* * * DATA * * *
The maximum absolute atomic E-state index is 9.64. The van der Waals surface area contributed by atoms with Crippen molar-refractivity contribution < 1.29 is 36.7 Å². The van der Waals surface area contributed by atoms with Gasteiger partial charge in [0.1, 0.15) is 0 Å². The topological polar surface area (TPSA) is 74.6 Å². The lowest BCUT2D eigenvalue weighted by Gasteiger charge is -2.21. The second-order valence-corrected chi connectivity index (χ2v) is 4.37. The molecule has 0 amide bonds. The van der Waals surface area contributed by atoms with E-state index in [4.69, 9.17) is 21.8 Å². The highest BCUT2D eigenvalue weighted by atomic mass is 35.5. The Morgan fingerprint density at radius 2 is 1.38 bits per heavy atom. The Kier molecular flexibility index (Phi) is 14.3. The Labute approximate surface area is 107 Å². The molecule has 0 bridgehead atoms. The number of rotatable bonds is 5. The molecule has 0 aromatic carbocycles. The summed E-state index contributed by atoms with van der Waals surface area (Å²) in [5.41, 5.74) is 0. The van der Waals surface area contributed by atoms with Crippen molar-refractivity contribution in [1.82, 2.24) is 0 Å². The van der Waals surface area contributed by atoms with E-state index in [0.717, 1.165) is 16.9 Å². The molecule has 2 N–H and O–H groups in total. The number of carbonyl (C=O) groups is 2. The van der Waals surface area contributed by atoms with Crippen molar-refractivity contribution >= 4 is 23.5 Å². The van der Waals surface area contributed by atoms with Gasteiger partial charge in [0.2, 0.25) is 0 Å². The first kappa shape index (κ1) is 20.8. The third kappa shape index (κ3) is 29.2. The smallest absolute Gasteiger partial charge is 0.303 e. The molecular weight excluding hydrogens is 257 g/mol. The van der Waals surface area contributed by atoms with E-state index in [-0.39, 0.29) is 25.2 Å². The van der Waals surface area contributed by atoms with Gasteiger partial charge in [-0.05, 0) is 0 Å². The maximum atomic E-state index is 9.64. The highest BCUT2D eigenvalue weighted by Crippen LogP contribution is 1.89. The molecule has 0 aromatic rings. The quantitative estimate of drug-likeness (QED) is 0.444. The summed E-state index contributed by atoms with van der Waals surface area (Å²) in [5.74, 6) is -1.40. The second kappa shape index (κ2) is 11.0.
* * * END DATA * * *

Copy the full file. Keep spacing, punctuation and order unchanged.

The maximum absolute atomic E-state index is 9.64. The van der Waals surface area contributed by atoms with Crippen molar-refractivity contribution < 1.29 is 36.7 Å². The van der Waals surface area contributed by atoms with Gasteiger partial charge in [0.1, 0.15) is 0 Å². The topological polar surface area (TPSA) is 74.6 Å². The lowest BCUT2D eigenvalue weighted by Gasteiger charge is -2.21. The second-order valence-corrected chi connectivity index (χ2v) is 4.37. The molecule has 0 amide bonds. The van der Waals surface area contributed by atoms with E-state index in [4.69, 9.17) is 21.8 Å². The highest BCUT2D eigenvalue weighted by atomic mass is 35.5. The Morgan fingerprint density at radius 2 is 1.38 bits per heavy atom. The Kier molecular flexibility index (Phi) is 14.3. The Labute approximate surface area is 107 Å². The molecule has 0 bridgehead atoms. The number of rotatable bonds is 5. The molecule has 0 aromatic carbocycles. The summed E-state index contributed by atoms with van der Waals surface area (Å²) in [5.41, 5.74) is 0. The van der Waals surface area contributed by atoms with Crippen molar-refractivity contribution in [1.82, 2.24) is 0 Å². The van der Waals surface area contributed by atoms with E-state index in [0.717, 1.165) is 16.9 Å². The molecule has 2 N–H and O–H groups in total. The number of carbonyl (C=O) groups is 2. The van der Waals surface area contributed by atoms with Crippen molar-refractivity contribution >= 4 is 23.5 Å². The van der Waals surface area contributed by atoms with Gasteiger partial charge in [0.2, 0.25) is 0 Å². The first kappa shape index (κ1) is 20.8. The third kappa shape index (κ3) is 29.2. The smallest absolute Gasteiger partial charge is 0.303 e. The molecular weight excluding hydrogens is 257 g/mol. The van der Waals surface area contributed by atoms with E-state index in [-0.39, 0.29) is 25.2 Å². The van der Waals surface area contributed by atoms with Gasteiger partial charge in [-0.05, 0) is 0 Å². The maximum atomic E-state index is 9.64. The highest BCUT2D eigenvalue weighted by Crippen LogP contribution is 1.89. The molecule has 0 aromatic rings. The quantitative estimate of drug-likeness (QED) is 0.444. The summed E-state index contributed by atoms with van der Waals surface area (Å²) in [5.74, 6) is -1.40. The second kappa shape index (κ2) is 11.0.